Modern secularist­s might think that every single aspect of Christian teaching is wrong. That is their choice. It does not stop the past being a Christian past.

Every few miles in England, they will pass an old church, or a school, or a stone cross in the hedgerow, or the ruin of a monastic settlement, which will remind them that Britain was, and in many senses still is, a Christian land.

One of the most popular of all songs, and for many of us a sort of alternativ­e national anthem, is Jerusalem, in which the poet William Blake remembered the old legend that Christ had been brought to England’s green and pleasant land as a boy, travelling with Joseph of Arimathea.

Of course, this is only a story, but it filled the great imaginatio­n of Blake with the sense that we draw upon our Christian roots when we confront injustices and pollutions — the ‘dark Satanic mills’ of his song.

It is nothing less than scandalous that the National Trust, whose job is to preserve and cherish the past, should be attempting to airbrush Christiani­ty, not only from its ‘inclusion calendar’ but from history itself. For, if this were not its purpose, why should it omit the greatest Christian feasts: Christmas and Easter?


No doubt they would say — the idiots among the Trustees who decided to abolish Christmas — that they wanted all those of non- Christian faiths to feel welcomed by the Trust. Of course they did.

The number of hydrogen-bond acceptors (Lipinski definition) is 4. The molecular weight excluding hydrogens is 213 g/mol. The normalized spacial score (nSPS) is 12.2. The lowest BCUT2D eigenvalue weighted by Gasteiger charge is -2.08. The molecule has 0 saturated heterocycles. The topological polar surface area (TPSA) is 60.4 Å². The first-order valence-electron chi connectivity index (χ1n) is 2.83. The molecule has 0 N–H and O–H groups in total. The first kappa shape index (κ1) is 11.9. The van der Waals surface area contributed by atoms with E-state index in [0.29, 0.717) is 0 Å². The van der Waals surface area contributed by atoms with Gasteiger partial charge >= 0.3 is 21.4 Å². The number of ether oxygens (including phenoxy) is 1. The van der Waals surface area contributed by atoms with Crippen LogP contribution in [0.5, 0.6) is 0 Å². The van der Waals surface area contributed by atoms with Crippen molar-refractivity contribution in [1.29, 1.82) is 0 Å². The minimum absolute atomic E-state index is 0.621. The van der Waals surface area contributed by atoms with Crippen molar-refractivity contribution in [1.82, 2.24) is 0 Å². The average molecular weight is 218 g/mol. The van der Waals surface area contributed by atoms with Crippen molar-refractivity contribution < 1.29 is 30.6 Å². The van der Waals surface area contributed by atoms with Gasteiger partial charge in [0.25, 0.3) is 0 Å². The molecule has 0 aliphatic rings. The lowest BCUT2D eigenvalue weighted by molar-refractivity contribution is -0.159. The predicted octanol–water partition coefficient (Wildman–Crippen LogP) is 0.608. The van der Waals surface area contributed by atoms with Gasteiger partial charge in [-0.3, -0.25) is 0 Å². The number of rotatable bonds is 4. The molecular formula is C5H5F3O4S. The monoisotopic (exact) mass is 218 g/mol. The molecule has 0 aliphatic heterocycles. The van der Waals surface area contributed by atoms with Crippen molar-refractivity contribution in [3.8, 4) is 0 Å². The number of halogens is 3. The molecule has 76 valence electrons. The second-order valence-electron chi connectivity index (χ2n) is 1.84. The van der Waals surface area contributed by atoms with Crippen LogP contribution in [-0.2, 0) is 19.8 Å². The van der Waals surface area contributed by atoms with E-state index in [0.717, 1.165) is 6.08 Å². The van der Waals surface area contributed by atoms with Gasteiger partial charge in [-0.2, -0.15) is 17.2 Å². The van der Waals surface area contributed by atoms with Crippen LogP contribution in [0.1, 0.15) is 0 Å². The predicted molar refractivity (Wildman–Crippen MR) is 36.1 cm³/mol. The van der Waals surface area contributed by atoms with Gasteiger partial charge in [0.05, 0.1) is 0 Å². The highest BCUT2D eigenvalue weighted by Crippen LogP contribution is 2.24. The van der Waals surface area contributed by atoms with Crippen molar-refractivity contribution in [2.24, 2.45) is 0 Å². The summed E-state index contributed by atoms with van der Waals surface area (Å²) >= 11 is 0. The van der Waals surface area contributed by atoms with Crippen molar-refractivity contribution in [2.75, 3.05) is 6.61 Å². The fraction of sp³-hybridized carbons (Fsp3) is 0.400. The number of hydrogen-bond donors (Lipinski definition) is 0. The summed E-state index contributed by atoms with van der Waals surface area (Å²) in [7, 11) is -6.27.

But there is something highly patronisin­g — and there is no one more patronisin­g than a pious, secular liberal — in the belief that a Sikh, or a Jew, or a Muslim, or a Hindu would somehow be offended by knowing that Christians celebrate Easter and Christmas.

All members of these faith groups are intelligen­t enough to know that Britain was once an entirely Christian country, and that, quite regardless of your personal religious belief, Christiani­ty is woven into the tapestry of the British past.

This was splendidly demonstrat­ed just a year ago when our King was crowned in a sacred place, anointed with holy oil, and solemnly fed with Holy Communion.

The BBC has a different function from that of the National Trust, but it has similarly misread the mood of non-Christian faith-groups if it thinks they will be offended by saying this year is 2023 AD, or that Julius Caesar invaded Britain in 55 BC.

This euphemism, BCE instead of BC, is also utterly absurd. We have all politely agreed that it is 2023 — in other words 2023 years since Christ was born — and yet the BBC surreally does not want to imply this has anything to do with Jesus.


This has provoked a very sensible response from the former Anglican Bishop of Rochester, who has become a Roman Catholic and is now known as Monsignor Michael Nazir-Ali. ‘The terms BCE and CE are meaningles­s. The term Common Era still refers to the birth of Christ’.

The real motivation for the National Trust’s Inclusion Calendar and the BBC’s Common Era is that these organisati­ons are riddled with the progressiv­e drivel of the age. They wish any Western religious element in public discourse to be removed.

They want to manipulate the way we, and our children, think, and this is surely not merely silly, it is sinister.

At least the leaders of the French Revolution had beliefsyst­ems which were sincerely held, and which they tried — with murderous and catastroph­ic results — to put in the place of Christiani­ty.

The vacuous secular liberals have nothing, except their unshakeabl­e belief in their own superiorit­y to the rest of us. They want to replace the 2,000-plus years of our rich Christian heritage with this utter emptiness.

They are too cowardly to say so out loud, so they quietly remove Christmas from the Inclusion Calendar, and they try to make us use their clumsy Common Era which means absolutely nothing.